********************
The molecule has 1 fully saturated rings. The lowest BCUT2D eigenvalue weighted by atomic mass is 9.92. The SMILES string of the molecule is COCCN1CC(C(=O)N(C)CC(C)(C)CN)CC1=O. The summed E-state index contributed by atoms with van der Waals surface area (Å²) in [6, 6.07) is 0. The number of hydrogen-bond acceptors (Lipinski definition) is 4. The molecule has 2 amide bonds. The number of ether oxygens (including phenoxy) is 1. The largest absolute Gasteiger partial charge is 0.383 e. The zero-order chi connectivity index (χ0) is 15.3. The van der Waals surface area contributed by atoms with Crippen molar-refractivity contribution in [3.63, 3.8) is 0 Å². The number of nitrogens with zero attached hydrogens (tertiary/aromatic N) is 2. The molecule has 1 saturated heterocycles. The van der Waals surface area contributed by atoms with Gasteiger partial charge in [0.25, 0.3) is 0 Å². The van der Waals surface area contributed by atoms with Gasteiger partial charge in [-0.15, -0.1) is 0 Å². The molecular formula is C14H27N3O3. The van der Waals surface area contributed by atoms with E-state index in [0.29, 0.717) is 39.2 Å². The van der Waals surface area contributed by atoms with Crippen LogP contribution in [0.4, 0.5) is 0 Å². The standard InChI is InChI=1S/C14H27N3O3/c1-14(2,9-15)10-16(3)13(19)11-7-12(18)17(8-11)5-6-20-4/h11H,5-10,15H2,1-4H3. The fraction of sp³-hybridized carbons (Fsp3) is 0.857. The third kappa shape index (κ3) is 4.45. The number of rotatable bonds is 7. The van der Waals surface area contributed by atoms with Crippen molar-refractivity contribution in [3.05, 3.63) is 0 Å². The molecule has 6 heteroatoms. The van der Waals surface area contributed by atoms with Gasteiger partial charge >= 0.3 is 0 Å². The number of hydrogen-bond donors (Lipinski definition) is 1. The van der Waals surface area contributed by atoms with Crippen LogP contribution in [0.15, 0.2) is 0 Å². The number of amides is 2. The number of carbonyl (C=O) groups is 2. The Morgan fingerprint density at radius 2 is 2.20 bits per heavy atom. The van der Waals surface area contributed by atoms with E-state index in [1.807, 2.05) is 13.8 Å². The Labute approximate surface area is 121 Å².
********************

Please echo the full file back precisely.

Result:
The molecule has 1 fully saturated rings. The lowest BCUT2D eigenvalue weighted by atomic mass is 9.92. The SMILES string of the molecule is COCCN1CC(C(=O)N(C)CC(C)(C)CN)CC1=O. The summed E-state index contributed by atoms with van der Waals surface area (Å²) in [6, 6.07) is 0. The number of hydrogen-bond acceptors (Lipinski definition) is 4. The molecule has 2 amide bonds. The number of ether oxygens (including phenoxy) is 1. The largest absolute Gasteiger partial charge is 0.383 e. The zero-order chi connectivity index (χ0) is 15.3. The van der Waals surface area contributed by atoms with Crippen molar-refractivity contribution in [3.63, 3.8) is 0 Å². The number of nitrogens with zero attached hydrogens (tertiary/aromatic N) is 2. The molecule has 1 saturated heterocycles. The van der Waals surface area contributed by atoms with Gasteiger partial charge in [0.25, 0.3) is 0 Å². The van der Waals surface area contributed by atoms with Gasteiger partial charge in [-0.15, -0.1) is 0 Å². The molecular formula is C14H27N3O3. The van der Waals surface area contributed by atoms with E-state index in [0.29, 0.717) is 39.2 Å². The van der Waals surface area contributed by atoms with Crippen LogP contribution in [0.4, 0.5) is 0 Å². The standard InChI is InChI=1S/C14H27N3O3/c1-14(2,9-15)10-16(3)13(19)11-7-12(18)17(8-11)5-6-20-4/h11H,5-10,15H2,1-4H3. The fraction of sp³-hybridized carbons (Fsp3) is 0.857. The third kappa shape index (κ3) is 4.45. The number of rotatable bonds is 7. The van der Waals surface area contributed by atoms with Crippen molar-refractivity contribution in [3.05, 3.63) is 0 Å². The molecule has 6 heteroatoms. The van der Waals surface area contributed by atoms with Gasteiger partial charge >= 0.3 is 0 Å². The number of hydrogen-bond donors (Lipinski definition) is 1. The van der Waals surface area contributed by atoms with Crippen LogP contribution in [0.15, 0.2) is 0 Å². The number of amides is 2. The number of carbonyl (C=O) groups is 2. The Morgan fingerprint density at radius 2 is 2.20 bits per heavy atom. The van der Waals surface area contributed by atoms with E-state index in [1.807, 2.05) is 13.8 Å². The Labute approximate surface area is 121 Å².